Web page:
Born 1958, Ross Lovegrove graduated from Manchester Polytechnic with 1st Class BA Hons Industrial design in 1980 and took a Master of Design at the Royal College of Art, London in 1983. In the early 80’s worked as a designer for Frog Design in West Germany on tech projects for companies like Sony and Apple; he later moved to Paris as a consultant to Knoll International, for which he created the highly successful Alessandri Office System.
Invited to join the Atelier de Nimes in 1984, alongside with Jean Nouvel and Phillipe Stark, he consulted amongst others: Cacharel, Louis Vuitton, Hermes and Dupont. Returning to London in 1986 he has since worked on projects for Airbus Industries, Kartell, Ceccotti, Cappellini, Moroso, Luceplan, Driade, Peugeot, Apple, Issey Miyake, Vitra, Motorola, Biomega, LVMH, Narciso Rodriguez, Yamagiwa, Tag Heuer, Swarovski, Herman Miller, Artemide, Renault, Japan Airlines, Toyo Ito Architects, Kenzo, Valextra, GH Mumm, LG, F1, Samsung and KEF.
Winner of numerous international awards his work has been extensively published and exhibited internationally including the Museum of Modern Art in New York, the Guggenheim Museum NY, Axis Centre Japan, Pompidou Centre, Paris and the Design Museum, London, when in 1993 he curated the first permanent Design collection. His work is held in permanent collections of various design museums around the world including the Museum of Modern Art in New York (MOMA), the Design Museum in London, the Vitra Design Museum, in Basel, the Die Neue Sammlung, in Munich and the Centre Pompidou, in Paris.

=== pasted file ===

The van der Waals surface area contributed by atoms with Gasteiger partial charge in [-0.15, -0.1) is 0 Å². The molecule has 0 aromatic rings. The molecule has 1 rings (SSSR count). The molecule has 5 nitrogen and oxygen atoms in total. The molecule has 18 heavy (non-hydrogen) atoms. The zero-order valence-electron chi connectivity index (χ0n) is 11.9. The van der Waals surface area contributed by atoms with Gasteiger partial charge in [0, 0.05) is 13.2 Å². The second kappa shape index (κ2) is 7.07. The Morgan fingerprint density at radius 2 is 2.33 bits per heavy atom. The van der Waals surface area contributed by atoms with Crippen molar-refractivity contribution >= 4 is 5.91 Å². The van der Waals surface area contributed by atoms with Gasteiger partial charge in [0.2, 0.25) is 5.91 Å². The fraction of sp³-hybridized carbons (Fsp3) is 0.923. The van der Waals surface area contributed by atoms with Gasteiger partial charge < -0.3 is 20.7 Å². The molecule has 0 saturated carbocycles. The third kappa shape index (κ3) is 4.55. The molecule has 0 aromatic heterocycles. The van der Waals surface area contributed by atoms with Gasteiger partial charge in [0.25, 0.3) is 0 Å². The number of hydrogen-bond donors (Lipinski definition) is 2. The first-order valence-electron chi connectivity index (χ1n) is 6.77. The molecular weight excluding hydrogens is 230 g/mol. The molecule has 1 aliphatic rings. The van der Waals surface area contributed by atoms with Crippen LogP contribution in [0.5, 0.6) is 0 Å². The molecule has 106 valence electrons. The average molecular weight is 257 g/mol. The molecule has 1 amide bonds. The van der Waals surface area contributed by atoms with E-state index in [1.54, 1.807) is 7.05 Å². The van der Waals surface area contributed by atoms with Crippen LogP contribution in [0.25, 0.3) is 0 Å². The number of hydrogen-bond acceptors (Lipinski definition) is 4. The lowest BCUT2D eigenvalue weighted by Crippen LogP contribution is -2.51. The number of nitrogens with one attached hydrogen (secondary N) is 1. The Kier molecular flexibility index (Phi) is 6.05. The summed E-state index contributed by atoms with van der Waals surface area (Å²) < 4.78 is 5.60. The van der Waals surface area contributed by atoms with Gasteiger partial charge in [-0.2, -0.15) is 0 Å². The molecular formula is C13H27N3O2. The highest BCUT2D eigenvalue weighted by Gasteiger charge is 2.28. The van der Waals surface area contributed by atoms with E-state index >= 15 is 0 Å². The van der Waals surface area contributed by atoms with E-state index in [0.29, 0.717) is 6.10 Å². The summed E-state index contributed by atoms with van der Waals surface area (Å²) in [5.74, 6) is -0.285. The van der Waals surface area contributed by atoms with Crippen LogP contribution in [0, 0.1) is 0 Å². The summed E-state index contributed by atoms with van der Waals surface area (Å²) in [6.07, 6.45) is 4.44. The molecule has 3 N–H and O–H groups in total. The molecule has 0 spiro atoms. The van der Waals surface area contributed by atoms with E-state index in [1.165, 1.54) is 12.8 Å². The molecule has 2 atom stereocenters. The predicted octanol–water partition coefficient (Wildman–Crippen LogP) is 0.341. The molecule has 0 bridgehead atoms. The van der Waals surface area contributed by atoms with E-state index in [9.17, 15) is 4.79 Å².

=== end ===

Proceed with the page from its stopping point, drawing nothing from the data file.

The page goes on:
The Centre Pompidou recognised that Ross Lovegrove’s unique vision of Design was representative of how the transition from the 20th to 21st Century would play out. In 2016 it hosted a 1000 square-meters exhibition of his work entitled ‘Convergence’. How science, technology, art, anthropology and ecology can converge to drive a new but intelligent approach in design with truly new aesthetics and physiognomy. Ross Lovegrove describes himself as an ‘evolutionary biologist’ but also a visionary and a sculptor of technology, defining a new genesis of how we can harness the incredible potential of planetary resources to create economic, fat free, lean and
efficient products. He was the first designer to present at TED Global alongside James Watson co-discoverer of DNA, Craig Ventor, who mapped the human Genome and, Janine Benyus, the author of Biomimicry. His second TED talk called Genesys, presented at Oxford university, further reinforced his view that industry needs to transition from the fossil fuelled and mechanical to the natural and biological by instinctively designing with a very present synergistic mindset using advanced digital design and progressive manufacturing methods.